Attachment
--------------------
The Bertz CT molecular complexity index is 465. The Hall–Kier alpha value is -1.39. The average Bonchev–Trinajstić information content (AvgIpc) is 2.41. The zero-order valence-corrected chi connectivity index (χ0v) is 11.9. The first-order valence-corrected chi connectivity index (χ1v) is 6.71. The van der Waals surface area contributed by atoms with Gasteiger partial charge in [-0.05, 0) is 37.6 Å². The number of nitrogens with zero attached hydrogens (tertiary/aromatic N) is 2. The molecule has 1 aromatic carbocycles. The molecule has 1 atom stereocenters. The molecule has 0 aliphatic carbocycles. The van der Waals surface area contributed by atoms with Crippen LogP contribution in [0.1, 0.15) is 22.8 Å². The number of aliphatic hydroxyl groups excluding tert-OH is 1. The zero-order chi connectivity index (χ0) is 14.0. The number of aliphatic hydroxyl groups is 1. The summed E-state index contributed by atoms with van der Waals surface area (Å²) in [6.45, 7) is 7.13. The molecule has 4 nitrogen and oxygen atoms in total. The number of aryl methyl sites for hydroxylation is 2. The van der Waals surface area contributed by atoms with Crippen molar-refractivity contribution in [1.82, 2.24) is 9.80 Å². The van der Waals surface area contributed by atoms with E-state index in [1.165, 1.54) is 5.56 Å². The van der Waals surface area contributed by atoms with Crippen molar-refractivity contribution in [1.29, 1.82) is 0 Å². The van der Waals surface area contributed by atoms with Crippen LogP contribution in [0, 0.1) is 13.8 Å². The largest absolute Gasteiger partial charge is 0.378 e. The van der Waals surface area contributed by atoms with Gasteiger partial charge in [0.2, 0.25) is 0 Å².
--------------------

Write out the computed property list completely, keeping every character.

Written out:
The Bertz CT molecular complexity index is 465. The Hall–Kier alpha value is -1.39. The average Bonchev–Trinajstić information content (AvgIpc) is 2.41. The zero-order valence-corrected chi connectivity index (χ0v) is 11.9. The first-order valence-corrected chi connectivity index (χ1v) is 6.71. The van der Waals surface area contributed by atoms with Gasteiger partial charge in [-0.05, 0) is 37.6 Å². The number of nitrogens with zero attached hydrogens (tertiary/aromatic N) is 2. The molecule has 1 aromatic carbocycles. The molecule has 1 atom stereocenters. The molecule has 0 aliphatic carbocycles. The van der Waals surface area contributed by atoms with Crippen LogP contribution in [0.1, 0.15) is 22.8 Å². The number of aliphatic hydroxyl groups excluding tert-OH is 1. The zero-order chi connectivity index (χ0) is 14.0. The number of aliphatic hydroxyl groups is 1. The summed E-state index contributed by atoms with van der Waals surface area (Å²) in [6.45, 7) is 7.13. The molecule has 4 nitrogen and oxygen atoms in total. The number of aryl methyl sites for hydroxylation is 2. The van der Waals surface area contributed by atoms with Crippen molar-refractivity contribution in [1.82, 2.24) is 9.80 Å². The van der Waals surface area contributed by atoms with E-state index in [1.165, 1.54) is 5.56 Å². The van der Waals surface area contributed by atoms with Crippen molar-refractivity contribution in [1.29, 1.82) is 0 Å². The van der Waals surface area contributed by atoms with Crippen LogP contribution in [0, 0.1) is 13.8 Å². The largest absolute Gasteiger partial charge is 0.378 e. The van der Waals surface area contributed by atoms with Gasteiger partial charge in [0.2, 0.25) is 0 Å².